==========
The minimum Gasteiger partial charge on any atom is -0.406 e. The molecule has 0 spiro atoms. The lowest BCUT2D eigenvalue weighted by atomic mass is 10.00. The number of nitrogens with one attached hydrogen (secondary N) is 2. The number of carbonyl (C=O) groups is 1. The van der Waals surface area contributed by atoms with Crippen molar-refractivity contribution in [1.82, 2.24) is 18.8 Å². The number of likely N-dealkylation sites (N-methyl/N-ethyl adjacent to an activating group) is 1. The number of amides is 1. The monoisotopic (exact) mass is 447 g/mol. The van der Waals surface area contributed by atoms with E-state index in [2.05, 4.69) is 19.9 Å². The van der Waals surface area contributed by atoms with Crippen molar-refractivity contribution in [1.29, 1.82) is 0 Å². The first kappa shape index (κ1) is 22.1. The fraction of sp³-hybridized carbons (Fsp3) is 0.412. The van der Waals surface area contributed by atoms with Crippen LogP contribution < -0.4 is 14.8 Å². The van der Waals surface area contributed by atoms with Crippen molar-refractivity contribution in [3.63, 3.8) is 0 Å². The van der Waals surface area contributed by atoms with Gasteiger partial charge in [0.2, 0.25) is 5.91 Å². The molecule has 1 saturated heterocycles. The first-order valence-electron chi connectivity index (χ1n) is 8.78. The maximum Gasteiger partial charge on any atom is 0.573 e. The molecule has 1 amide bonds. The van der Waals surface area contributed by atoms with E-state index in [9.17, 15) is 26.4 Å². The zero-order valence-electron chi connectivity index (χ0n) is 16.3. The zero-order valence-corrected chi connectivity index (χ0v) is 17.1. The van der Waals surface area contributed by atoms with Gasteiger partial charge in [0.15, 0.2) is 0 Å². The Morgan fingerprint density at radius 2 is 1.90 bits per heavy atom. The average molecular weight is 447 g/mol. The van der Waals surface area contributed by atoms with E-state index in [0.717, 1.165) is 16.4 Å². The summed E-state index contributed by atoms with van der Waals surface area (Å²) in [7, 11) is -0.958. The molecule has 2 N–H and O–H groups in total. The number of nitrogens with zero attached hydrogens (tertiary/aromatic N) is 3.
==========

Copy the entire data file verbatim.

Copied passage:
The minimum Gasteiger partial charge on any atom is -0.406 e. The molecule has 0 spiro atoms. The lowest BCUT2D eigenvalue weighted by atomic mass is 10.00. The number of nitrogens with one attached hydrogen (secondary N) is 2. The number of carbonyl (C=O) groups is 1. The van der Waals surface area contributed by atoms with Crippen molar-refractivity contribution in [1.82, 2.24) is 18.8 Å². The number of likely N-dealkylation sites (N-methyl/N-ethyl adjacent to an activating group) is 1. The number of amides is 1. The monoisotopic (exact) mass is 447 g/mol. The van der Waals surface area contributed by atoms with E-state index in [2.05, 4.69) is 19.9 Å². The van der Waals surface area contributed by atoms with Crippen molar-refractivity contribution in [1.29, 1.82) is 0 Å². The first kappa shape index (κ1) is 22.1. The fraction of sp³-hybridized carbons (Fsp3) is 0.412. The van der Waals surface area contributed by atoms with Crippen LogP contribution < -0.4 is 14.8 Å². The van der Waals surface area contributed by atoms with Crippen molar-refractivity contribution in [3.63, 3.8) is 0 Å². The van der Waals surface area contributed by atoms with Gasteiger partial charge in [0.2, 0.25) is 5.91 Å². The molecule has 1 saturated heterocycles. The first-order valence-electron chi connectivity index (χ1n) is 8.78. The maximum Gasteiger partial charge on any atom is 0.573 e. The molecule has 1 amide bonds. The van der Waals surface area contributed by atoms with E-state index in [9.17, 15) is 26.4 Å². The zero-order valence-electron chi connectivity index (χ0n) is 16.3. The zero-order valence-corrected chi connectivity index (χ0v) is 17.1. The van der Waals surface area contributed by atoms with Gasteiger partial charge in [0.15, 0.2) is 0 Å². The Morgan fingerprint density at radius 2 is 1.90 bits per heavy atom. The average molecular weight is 447 g/mol. The van der Waals surface area contributed by atoms with E-state index in [0.717, 1.165) is 16.4 Å². The summed E-state index contributed by atoms with van der Waals surface area (Å²) in [7, 11) is -0.958. The molecule has 2 N–H and O–H groups in total. The number of nitrogens with zero attached hydrogens (tertiary/aromatic N) is 3.